It can be rather difficult to care for a spouse or loved one who has dementia or Alzheimer’s disease. When caregiving, it is almost natural to feel tired, frustrated, and depressed. If you are feeling that way, know that you are not alone. This is why it is vitally important that caregivers take care of themselves as well. A few of the issues that caregivers often struggle with are listed below.
Even though we might have a positive attitude about caregiving, it is important to understand that it can be deeply saddening to see someone that you care about slowly slip away. This is often associated with feelings of loss.
It does not matter how we look at it, caregiving is a stressful situation. There are significant levels of stress when dealing with a loved one who has dementia. It is also important to understand that most spousal caregiver s are in fact seniors themselves. This means that they have to deal with their own age-related health problems and one of the most difficult challenges of their life.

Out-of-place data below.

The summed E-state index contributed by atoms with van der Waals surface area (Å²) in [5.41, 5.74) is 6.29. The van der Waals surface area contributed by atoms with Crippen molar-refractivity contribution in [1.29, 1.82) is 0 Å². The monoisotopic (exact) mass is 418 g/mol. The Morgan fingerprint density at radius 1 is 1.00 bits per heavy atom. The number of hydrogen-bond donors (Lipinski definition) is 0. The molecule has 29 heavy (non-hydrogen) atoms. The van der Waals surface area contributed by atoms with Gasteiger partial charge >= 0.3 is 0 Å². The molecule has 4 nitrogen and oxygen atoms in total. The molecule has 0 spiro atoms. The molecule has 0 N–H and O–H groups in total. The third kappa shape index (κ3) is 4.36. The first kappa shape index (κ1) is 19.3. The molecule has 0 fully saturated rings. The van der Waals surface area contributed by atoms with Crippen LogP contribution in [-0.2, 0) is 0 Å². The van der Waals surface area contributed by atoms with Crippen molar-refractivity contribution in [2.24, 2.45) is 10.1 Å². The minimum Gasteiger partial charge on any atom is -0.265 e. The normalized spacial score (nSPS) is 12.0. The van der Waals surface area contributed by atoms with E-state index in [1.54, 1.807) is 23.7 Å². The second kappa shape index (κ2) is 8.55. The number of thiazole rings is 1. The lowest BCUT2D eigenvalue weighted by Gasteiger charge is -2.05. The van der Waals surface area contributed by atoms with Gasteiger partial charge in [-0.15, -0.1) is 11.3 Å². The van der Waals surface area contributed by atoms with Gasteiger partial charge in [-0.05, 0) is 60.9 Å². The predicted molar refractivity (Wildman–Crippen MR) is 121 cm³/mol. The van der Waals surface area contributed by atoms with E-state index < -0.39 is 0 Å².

While it might not sound fair, a day job and providing full-time care are often incompatible. Spousal caregivers often have to retire early and give up work. The cost of paid care (especially if nothing is coming in) can become rather high.
It can be physically detrimental to care for someone who has a memory disorder. There are physiological changes that may reflect declining physical health in caregivers of a spouse who has dementia. Some of the problems include slower wound healing, increased odds of coronary heart disease, higher blood pressure, or decreased immune function.
It is important to realize that these four areas are often interconnected. For example, depression and stress can lead to health problems, and vice versa.
If you find that you are struggling with one or more of these issues, it is important that you get help. Perhaps you can try to find a professional option at www.carltonseniorliving.com and find out whether an assisted living facility is a good idea. Even those who mean well might not be able to provide care indefinitely.